15. 15. M&A by protocol and dapp projects: Deal types and rationale While true "Decentralized M&A" is yet to happen, there has been significant M&A activity from the development teams of cryptocurrency networks. Many of these development teams aspire to create a decentralized protocol or application and M&A can be a useful strategic tool as they seek to transition. We have identified 3 different deal types by these teams. 1 - Development Acceleration: acquisitions by decentralized protocol development teams. Very similar to tuck-in acquisitions these deals are focused on talent (acquihires) and technology. We have seen a few ICO- funded teams engage in this. 2 - Customer Expansion: acquisitions of non-crypto companies/networks with an existing user-base. Instead of growing a user-base organically, new users are acquired and have to start using the cryptocurrency network and/ or tokens. 3 - Protocol Commercialization: acquisitions by development teams with the ultimate goal to commercialize their open source cryptocurrency protocol. For example, Lightyear - an entity formed by the Stellar development team - merged with Chain - a corporate blockchain company. The merged company was rebranded as "Interstellar" and brings Chain's customers to the Stellar blockchain. ACQUIRER TARGET TYPE COMMENTS Monster Byte Gambling platform Moneypot Gambling platform Development Acceleration Monster Byte acquired Moneypot and integrated its technology, talent and patents after shutting Moneypot down Chainlink Oracle network Town Crier Oracle network Development Acceleration Chainlink acquired Town Crier to integrate its technology into the Chainlink network. Metal Pay Crypto payment application Crumbs Crypto mico- investing application Development Acceleration Metal Pay - an ICO funded company - acquired crypto startup Crumbs in order to add its functionality to the Metal Network Perlin Dapp blockchain Dispatch Labs Corporate blockchain company Development Acceleration Perlin acquired the patents of a corporate blockchain startup Dispatch Labs XYO Network Location tracking network GEO Location tracking network Development Acceleration XYO Network acquired GEO for its talent (acquihire) TRON Dapp blockchain Bittorrent File sharing Customer Expansion TRON acquired Bittorrent to gain additional users TTC Decentralized social network Alive (non-crypto) video sharing application Customer Expansion TTC acquired video sharing startup Alive (outside of the crypto space) to gain users Lightyear Commercial entity of the Stellar blockchain development team Chain Corporate blockchain development company Protocol Commercialization Lightyear and Chain merged to form Interstellar, a company focused on commercial use for the Stellar blockchain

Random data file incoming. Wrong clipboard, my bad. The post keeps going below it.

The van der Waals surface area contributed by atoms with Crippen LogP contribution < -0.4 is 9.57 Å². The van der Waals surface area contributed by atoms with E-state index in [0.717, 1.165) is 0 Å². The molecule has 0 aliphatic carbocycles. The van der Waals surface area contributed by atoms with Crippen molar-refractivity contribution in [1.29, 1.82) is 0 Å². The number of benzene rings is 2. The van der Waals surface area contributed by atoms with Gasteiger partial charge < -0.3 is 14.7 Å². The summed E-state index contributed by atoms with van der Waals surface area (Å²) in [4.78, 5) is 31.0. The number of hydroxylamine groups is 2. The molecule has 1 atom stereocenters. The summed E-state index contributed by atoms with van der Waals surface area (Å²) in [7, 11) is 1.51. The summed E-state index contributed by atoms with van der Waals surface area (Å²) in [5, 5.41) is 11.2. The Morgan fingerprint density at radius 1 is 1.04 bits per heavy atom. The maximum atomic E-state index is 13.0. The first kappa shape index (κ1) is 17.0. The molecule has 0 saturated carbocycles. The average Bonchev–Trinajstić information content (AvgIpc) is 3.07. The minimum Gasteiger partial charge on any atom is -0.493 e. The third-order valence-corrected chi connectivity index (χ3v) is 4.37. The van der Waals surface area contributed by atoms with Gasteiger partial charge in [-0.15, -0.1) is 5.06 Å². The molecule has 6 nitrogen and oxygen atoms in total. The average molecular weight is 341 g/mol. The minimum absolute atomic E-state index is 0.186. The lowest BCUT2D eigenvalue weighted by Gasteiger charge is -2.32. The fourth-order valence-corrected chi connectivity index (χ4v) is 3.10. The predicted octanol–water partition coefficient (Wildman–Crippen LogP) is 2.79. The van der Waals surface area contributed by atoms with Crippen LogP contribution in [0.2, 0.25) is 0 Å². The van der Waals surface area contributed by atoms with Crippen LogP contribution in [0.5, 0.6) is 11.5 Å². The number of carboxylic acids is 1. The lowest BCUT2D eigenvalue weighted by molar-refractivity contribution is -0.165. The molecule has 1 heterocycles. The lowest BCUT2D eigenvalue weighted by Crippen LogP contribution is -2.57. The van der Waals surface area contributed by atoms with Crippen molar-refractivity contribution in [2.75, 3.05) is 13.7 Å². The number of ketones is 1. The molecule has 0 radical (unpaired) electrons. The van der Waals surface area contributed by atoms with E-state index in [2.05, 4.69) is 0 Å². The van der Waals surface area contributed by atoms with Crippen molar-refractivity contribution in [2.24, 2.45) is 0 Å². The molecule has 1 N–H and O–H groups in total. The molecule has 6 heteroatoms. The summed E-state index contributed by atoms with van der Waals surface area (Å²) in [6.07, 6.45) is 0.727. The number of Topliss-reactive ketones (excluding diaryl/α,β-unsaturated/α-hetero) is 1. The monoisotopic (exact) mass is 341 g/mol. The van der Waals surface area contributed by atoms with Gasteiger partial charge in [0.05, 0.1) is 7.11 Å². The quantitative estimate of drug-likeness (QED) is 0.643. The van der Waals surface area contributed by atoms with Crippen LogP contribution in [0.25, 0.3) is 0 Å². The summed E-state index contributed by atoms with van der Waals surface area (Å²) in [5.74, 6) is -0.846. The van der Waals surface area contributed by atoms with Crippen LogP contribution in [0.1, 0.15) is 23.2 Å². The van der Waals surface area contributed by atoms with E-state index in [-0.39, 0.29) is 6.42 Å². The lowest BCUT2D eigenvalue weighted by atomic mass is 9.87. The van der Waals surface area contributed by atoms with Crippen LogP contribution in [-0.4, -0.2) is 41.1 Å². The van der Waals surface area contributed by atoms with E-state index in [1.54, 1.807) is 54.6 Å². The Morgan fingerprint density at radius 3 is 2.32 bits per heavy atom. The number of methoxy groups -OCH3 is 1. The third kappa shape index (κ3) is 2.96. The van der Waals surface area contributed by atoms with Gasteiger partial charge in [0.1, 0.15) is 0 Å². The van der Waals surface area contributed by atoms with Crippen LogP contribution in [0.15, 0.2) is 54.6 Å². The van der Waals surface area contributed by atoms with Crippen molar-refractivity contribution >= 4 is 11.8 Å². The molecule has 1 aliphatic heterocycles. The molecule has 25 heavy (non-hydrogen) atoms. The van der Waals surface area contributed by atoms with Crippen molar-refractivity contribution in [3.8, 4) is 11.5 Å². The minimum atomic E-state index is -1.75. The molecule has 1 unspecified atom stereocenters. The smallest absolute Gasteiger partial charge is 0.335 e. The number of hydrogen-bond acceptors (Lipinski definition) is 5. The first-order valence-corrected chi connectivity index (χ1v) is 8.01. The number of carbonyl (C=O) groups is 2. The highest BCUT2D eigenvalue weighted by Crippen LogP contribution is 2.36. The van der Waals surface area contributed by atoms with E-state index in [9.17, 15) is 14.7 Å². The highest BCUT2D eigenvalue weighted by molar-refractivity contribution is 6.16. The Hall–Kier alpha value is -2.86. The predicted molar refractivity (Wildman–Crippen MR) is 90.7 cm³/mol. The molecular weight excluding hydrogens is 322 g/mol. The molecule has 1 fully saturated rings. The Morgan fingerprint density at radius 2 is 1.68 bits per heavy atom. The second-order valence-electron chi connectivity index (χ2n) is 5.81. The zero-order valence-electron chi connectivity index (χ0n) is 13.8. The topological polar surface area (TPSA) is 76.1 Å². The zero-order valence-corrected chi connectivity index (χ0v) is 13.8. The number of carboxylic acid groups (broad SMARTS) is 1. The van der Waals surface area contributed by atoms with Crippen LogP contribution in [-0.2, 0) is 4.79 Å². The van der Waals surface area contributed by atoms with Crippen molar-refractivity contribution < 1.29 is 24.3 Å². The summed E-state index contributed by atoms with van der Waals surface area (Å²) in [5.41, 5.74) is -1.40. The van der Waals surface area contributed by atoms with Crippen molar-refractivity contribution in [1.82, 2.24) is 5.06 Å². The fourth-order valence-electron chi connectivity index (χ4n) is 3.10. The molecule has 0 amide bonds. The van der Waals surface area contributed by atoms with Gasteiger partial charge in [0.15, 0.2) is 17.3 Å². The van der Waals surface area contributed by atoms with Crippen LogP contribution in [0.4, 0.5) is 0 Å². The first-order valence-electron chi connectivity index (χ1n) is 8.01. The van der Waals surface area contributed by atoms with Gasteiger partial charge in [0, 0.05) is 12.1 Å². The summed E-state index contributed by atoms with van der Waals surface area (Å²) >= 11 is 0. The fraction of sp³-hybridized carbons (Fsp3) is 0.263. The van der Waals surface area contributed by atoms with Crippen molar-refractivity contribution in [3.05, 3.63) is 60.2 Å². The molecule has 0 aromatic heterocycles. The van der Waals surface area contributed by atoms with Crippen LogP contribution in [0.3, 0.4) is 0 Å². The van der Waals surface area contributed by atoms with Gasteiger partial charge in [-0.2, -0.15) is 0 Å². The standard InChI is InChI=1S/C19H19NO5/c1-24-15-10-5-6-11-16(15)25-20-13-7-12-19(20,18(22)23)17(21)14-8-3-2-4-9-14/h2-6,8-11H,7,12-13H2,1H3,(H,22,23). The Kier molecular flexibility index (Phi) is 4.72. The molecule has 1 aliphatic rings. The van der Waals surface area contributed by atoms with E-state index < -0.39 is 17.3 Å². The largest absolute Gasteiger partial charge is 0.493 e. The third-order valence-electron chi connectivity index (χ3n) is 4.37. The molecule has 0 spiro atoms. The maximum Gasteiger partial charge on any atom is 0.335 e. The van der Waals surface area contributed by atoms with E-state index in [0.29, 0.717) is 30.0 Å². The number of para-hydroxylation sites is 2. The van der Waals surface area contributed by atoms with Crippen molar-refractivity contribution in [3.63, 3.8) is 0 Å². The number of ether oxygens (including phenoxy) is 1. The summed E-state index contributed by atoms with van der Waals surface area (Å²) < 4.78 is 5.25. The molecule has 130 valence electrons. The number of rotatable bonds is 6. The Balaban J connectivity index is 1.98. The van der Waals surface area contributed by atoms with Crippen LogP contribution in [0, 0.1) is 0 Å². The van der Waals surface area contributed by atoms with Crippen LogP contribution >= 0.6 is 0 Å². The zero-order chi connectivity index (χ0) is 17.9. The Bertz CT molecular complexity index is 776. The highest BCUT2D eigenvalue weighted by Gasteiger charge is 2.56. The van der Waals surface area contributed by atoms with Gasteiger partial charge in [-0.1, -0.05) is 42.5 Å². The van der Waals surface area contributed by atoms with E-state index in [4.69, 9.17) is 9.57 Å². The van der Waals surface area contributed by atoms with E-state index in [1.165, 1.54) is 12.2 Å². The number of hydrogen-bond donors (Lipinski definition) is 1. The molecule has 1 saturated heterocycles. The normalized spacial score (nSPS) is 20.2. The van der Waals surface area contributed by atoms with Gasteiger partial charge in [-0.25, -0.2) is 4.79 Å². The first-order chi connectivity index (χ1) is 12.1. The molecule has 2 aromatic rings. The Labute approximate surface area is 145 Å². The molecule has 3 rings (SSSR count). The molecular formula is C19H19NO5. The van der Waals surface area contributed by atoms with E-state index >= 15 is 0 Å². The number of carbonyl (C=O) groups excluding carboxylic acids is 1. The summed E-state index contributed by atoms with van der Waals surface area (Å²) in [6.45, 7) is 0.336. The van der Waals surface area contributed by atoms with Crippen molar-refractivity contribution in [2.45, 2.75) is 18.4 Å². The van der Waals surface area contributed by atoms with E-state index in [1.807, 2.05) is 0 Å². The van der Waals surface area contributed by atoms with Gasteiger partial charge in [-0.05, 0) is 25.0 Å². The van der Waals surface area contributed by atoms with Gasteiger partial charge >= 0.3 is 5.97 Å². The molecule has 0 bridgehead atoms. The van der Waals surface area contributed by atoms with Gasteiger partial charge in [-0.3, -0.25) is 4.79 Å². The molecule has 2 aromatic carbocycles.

16. 16. The first token mergers 2019 saw the first cases of token mergers. After the ICO and token-sale hype of 2017 it was a matter of time until overfunded crypto projects would struggle with traction and look to merge with one another. We found two examples: 1. TRONAce & TRONDice: In April 2019, two gambling applications running on the TRON blockchain - each with their own token - announced that TRONAce had acquired TRONDice and that TRONDice tokens would be merged/swapped into TRONAce tokens. 2. COSS & ARAX (a.k.a LALA): In April 2019, Singapore-based crypto exchange COSS and crypto wallet ARAX announced they would merge. Both companies had raised funds in 2017 through ICOs issuing utility tokens. Post merger, the projects' token holders have swapped the original tokens to a new token representing the merged entity. Although both mergers weren't strictly speaking "decentralized" as the projects involved were traditional companies, it is interesting to take a closer look at how they unfolded from a token perspective. In the case of COSS- ARAX, the amount of public information and on-chain data allowed us to take a closer look and reflect this in the timeline on the right*. COSS-ARAX Merger COSS ARAX/LALA Type of business Cryptocurrency exchange ( Company that has developed a cryptocurrency wallet called LaLa ICO Details Raised $3M in 2017 Raised $20M in 2017 Original Token Name COSS LALA Price of token T-1** $0.078 $0.0025 *Due to lack of transaction data for TRONAce-TRONDice, we have only focused on COSS-ARAX